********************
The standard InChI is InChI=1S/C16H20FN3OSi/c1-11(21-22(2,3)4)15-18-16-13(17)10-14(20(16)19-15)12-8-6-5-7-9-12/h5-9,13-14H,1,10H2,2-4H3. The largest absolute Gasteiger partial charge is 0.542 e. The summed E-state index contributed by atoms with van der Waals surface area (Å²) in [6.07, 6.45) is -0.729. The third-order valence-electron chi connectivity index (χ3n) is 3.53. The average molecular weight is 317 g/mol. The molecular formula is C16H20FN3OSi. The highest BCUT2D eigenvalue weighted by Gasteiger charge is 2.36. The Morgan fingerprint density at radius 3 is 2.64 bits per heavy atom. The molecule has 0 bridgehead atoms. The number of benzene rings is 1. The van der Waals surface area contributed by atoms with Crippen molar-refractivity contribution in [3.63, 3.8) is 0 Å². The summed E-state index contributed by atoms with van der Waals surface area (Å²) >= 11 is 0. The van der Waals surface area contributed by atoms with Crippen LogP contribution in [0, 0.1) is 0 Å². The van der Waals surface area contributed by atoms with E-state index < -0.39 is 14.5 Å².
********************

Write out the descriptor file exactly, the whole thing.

The standard InChI is InChI=1S/C16H20FN3OSi/c1-11(21-22(2,3)4)15-18-16-13(17)10-14(20(16)19-15)12-8-6-5-7-9-12/h5-9,13-14H,1,10H2,2-4H3. The largest absolute Gasteiger partial charge is 0.542 e. The summed E-state index contributed by atoms with van der Waals surface area (Å²) in [6.07, 6.45) is -0.729. The third-order valence-electron chi connectivity index (χ3n) is 3.53. The average molecular weight is 317 g/mol. The molecular formula is C16H20FN3OSi. The highest BCUT2D eigenvalue weighted by Gasteiger charge is 2.36. The Morgan fingerprint density at radius 3 is 2.64 bits per heavy atom. The molecule has 0 bridgehead atoms. The number of benzene rings is 1. The van der Waals surface area contributed by atoms with Crippen molar-refractivity contribution in [3.63, 3.8) is 0 Å². The summed E-state index contributed by atoms with van der Waals surface area (Å²) >= 11 is 0. The van der Waals surface area contributed by atoms with Crippen LogP contribution in [0, 0.1) is 0 Å². The van der Waals surface area contributed by atoms with E-state index < -0.39 is 14.5 Å².